By mapping rat infestations, New York City's health inspectors have found a whole new way to beat back the rodents.
"Michael Mills, a veteran health inspector in New York City, helps create a map of the city you won't find in any guidebook: a rat map.
The city's rat map was first introduced a year ago, with an intensive pilot program in the Bronx. Mills and other inspectors scoured the streets, building by building, cataloging rat hotspots - places that show so-called active rat signs, such as lived-in burrows, fresh droppings, tell-tale gnaw marks on plastic garbage bags - in an effort to target rodent-control measures more effectively. That geocoding information was entered into each inspector's hand-held indexing computer and aggregated with similar data from all across the borough.
Today, rodent complaints by residents from all over New York are electronically pinpointed on the city's computerized rat map, which allows inspectors to track complaints and hotspots over time and determine how well rat-control efforts are working. The results, after just one year, should be music to the ears of most New Yorkers: When the pilot study began in the Bronx, inspectors found active rat signs on 3,100 of the borough's 39,000 properties. Preliminary results now show that 1,250 of those properties are rat-free. That's a 40% dropoff in infestations."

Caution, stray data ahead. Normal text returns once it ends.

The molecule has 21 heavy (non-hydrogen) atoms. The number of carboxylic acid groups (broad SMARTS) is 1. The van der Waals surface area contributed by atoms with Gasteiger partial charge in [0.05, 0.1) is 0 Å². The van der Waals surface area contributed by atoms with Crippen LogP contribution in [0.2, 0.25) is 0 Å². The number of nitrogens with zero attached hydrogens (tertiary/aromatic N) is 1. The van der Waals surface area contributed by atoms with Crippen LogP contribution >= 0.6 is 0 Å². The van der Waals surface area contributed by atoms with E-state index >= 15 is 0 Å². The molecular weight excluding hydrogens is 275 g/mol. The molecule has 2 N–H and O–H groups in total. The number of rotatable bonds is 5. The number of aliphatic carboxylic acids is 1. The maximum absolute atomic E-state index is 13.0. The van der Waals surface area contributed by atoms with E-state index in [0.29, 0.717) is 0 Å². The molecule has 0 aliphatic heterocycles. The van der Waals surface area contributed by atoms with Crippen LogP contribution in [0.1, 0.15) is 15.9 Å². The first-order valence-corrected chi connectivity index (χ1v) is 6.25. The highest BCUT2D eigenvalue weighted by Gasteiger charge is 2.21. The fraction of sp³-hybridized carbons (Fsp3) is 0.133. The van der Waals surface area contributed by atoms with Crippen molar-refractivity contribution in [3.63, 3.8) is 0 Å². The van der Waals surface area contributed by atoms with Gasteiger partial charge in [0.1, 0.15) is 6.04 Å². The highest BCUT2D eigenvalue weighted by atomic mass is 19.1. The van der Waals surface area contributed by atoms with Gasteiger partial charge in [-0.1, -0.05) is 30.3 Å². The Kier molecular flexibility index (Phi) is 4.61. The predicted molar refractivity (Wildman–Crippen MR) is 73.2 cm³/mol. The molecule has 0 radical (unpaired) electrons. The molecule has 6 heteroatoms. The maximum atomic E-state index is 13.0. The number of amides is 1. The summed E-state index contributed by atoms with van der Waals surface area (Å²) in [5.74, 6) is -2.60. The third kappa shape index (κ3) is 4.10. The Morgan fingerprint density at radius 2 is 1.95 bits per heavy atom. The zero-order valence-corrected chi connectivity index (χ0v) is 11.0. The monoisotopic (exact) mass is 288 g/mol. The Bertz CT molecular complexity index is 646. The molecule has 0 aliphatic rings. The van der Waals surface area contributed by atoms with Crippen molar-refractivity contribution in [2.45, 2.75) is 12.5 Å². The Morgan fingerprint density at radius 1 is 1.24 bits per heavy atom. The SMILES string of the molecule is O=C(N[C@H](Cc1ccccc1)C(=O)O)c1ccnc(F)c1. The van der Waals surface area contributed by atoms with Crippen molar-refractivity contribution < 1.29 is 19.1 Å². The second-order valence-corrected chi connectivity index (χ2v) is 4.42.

What We Really Mean When We Say Gentrification
The focus on gentrifying communities has, in many cases, eclipsed the similar problems facing more stagnant neighborhoods.
Study: Market-Rate Development Filters Into Naturally Occurring Affordable Housing
New research sheds new light on one of the most hotly debated questions in planning and development.
The End of Single-Family Zoning in California
Despite a few high-profile failures, the California State Legislature has approved a steady drumbeat of pro-development reforms that loosen zoning restrictions. The state raised the stakes on its zoning reforms this week.
This six-course series explores essential urban design concepts using open source software and equips planners with the tools they need to participate fully in the urban design process.